Parents' need for and experiences of teen triple P following the Christchurch earthquakes.
Thesis DisciplineHealth Sciences
Degree GrantorUniversity of Canterbury
Degree NameMaster of Arts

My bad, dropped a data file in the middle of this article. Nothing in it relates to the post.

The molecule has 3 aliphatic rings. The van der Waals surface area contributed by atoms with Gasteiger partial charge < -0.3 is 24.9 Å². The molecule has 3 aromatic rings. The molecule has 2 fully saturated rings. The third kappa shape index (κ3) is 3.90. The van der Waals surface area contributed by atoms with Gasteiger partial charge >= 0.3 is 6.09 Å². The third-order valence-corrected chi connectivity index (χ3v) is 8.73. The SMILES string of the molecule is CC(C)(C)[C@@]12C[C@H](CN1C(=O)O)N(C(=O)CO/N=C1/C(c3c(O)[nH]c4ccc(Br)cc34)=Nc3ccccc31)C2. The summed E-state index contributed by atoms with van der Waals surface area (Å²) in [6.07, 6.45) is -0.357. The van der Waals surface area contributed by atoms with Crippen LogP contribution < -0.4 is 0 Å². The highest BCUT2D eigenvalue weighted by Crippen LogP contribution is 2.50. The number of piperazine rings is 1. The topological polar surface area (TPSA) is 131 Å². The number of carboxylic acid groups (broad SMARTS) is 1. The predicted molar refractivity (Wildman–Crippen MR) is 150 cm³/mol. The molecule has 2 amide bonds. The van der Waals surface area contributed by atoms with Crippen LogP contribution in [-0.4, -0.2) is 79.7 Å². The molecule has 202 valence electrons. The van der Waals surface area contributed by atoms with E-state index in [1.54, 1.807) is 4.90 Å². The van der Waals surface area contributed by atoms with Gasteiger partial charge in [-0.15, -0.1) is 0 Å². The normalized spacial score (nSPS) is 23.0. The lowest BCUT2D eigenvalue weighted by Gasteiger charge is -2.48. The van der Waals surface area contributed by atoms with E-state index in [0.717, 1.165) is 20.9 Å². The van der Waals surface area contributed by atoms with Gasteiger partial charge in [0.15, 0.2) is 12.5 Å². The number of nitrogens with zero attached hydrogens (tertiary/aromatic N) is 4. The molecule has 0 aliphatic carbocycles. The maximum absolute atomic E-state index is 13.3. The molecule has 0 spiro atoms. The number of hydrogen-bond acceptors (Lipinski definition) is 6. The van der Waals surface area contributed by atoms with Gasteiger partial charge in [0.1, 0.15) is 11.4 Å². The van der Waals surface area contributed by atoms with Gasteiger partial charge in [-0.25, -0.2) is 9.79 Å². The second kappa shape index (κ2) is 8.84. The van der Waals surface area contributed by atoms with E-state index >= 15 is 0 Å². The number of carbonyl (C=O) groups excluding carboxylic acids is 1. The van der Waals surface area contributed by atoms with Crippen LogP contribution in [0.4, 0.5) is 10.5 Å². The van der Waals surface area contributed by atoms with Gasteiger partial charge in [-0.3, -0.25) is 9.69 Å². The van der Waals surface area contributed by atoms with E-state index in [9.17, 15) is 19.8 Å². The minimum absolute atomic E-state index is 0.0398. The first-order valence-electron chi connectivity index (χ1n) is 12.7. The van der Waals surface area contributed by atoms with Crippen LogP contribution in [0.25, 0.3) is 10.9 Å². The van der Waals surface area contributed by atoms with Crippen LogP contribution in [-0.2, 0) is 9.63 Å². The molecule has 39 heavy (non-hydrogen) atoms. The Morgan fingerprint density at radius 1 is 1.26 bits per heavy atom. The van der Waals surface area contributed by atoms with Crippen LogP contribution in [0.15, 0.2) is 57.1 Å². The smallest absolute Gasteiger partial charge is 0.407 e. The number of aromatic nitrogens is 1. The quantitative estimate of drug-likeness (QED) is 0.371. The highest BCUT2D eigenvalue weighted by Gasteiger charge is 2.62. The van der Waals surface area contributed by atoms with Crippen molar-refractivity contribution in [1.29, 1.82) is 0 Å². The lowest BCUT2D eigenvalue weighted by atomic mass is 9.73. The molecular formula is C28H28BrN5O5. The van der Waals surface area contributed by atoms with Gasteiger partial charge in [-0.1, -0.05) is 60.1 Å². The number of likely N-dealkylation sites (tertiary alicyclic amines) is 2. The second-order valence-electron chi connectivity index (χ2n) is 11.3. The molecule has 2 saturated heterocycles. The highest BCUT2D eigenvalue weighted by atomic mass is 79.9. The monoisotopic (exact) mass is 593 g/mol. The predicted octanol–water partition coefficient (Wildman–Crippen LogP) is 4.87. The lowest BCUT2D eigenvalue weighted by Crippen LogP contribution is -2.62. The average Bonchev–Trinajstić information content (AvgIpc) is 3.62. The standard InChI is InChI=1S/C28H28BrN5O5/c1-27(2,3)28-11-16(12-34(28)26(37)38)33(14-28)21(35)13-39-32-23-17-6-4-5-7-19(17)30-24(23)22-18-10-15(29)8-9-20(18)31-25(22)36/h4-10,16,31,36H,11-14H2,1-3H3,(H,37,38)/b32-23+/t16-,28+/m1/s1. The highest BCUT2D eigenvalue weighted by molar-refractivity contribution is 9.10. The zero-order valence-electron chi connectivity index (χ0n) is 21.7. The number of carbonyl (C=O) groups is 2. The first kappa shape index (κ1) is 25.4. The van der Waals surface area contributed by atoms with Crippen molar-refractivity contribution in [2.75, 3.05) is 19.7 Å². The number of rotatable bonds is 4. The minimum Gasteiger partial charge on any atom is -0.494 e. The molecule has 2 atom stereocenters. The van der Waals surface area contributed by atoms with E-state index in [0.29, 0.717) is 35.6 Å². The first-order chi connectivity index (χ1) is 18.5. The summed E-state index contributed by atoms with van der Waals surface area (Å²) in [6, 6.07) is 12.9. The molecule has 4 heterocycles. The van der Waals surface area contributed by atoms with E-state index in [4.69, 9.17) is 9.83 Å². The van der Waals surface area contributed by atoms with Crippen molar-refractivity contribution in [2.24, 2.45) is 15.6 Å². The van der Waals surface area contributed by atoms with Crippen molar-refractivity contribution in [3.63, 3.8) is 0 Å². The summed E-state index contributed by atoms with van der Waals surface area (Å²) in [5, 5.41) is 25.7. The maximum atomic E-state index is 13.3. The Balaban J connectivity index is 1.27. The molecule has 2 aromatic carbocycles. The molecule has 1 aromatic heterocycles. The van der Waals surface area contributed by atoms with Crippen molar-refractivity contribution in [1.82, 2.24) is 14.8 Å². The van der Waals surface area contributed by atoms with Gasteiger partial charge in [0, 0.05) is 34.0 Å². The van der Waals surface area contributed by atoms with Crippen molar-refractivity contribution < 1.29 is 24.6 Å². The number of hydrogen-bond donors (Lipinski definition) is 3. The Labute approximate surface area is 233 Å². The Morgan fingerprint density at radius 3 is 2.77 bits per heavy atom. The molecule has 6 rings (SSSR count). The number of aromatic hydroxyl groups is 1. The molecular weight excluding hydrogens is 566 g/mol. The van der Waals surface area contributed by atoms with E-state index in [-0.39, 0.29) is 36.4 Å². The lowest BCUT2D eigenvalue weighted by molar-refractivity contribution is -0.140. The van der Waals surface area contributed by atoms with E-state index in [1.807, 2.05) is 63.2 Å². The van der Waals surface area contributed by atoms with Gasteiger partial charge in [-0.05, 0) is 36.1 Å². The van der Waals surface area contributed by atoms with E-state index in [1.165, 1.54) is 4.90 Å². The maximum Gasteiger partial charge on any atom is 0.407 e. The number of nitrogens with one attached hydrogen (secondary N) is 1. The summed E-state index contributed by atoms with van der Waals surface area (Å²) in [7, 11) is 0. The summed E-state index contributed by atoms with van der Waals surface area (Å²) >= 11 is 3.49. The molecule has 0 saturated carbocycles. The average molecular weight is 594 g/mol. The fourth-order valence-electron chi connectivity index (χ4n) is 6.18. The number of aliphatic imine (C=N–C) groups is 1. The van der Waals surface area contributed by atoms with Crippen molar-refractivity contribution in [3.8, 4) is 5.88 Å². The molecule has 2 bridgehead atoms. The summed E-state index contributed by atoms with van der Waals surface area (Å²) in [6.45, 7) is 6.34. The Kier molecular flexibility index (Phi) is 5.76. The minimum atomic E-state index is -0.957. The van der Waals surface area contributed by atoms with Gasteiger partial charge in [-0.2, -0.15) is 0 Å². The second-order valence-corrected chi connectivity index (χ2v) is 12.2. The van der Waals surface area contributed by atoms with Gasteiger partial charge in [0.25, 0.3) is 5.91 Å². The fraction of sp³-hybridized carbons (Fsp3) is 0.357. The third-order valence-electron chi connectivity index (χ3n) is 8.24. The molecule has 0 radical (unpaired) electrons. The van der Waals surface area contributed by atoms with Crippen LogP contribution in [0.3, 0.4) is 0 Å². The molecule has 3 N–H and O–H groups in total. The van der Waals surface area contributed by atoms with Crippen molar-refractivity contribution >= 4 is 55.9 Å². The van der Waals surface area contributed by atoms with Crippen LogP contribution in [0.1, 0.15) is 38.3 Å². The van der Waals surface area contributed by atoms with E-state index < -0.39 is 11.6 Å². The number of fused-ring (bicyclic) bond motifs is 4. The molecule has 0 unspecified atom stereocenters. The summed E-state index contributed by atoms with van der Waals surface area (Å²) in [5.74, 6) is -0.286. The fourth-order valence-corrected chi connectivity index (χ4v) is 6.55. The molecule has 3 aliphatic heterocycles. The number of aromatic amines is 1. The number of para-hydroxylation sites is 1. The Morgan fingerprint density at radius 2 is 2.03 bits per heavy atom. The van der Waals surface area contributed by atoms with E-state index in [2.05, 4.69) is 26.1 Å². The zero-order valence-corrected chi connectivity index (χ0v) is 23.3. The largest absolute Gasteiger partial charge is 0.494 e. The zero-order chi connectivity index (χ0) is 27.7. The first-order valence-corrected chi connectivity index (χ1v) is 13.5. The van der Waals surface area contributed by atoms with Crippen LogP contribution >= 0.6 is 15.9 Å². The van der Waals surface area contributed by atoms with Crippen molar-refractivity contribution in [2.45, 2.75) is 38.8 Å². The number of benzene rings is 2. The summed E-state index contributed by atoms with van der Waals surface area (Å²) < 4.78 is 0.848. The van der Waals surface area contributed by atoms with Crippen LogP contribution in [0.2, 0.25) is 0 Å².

Triple P parenting programmes have provided promising results for children and families in recent years. The aim of the current project was to explore the experiences of families leading up to participating in a Teen Triple P programme three years following the Christchurch earthquakes and their need for assistance in the management of their teenagers. Parents were interviewed prior to the commencement of the Teen Triple P programme and after its completion. Parents were also asked to complete a journal entry or engage in two brief telephone conversations with the researcher outlining their experiences with the Teen Triple P programme. These outlined the perceived fit of the programme to the needs of the family. Parents provided insight into their family’s experiences of the Christchurch 2010 and 2011 series of earthquakes and the perceived impact this had on their lives and the management of their teenagers. The results indicated that parents felt more positively about their parenting behaviours post-programme and were able to identify changes in their teen and/or family that they felt were as a response to participation in Teen Triple P. Parents provided rich descriptions of their earthquake experiences and the immediate and long-term impacts they endured both individually and as a family. Parents did not feel that the earthquakes fed into their decision to do a Teen Triple P Programme. The results helped improve our understanding of the effectiveness of Teen Triple P as a parenting programme as well increased our understanding of the challenges and needs of families in post-earthquake Christchurch.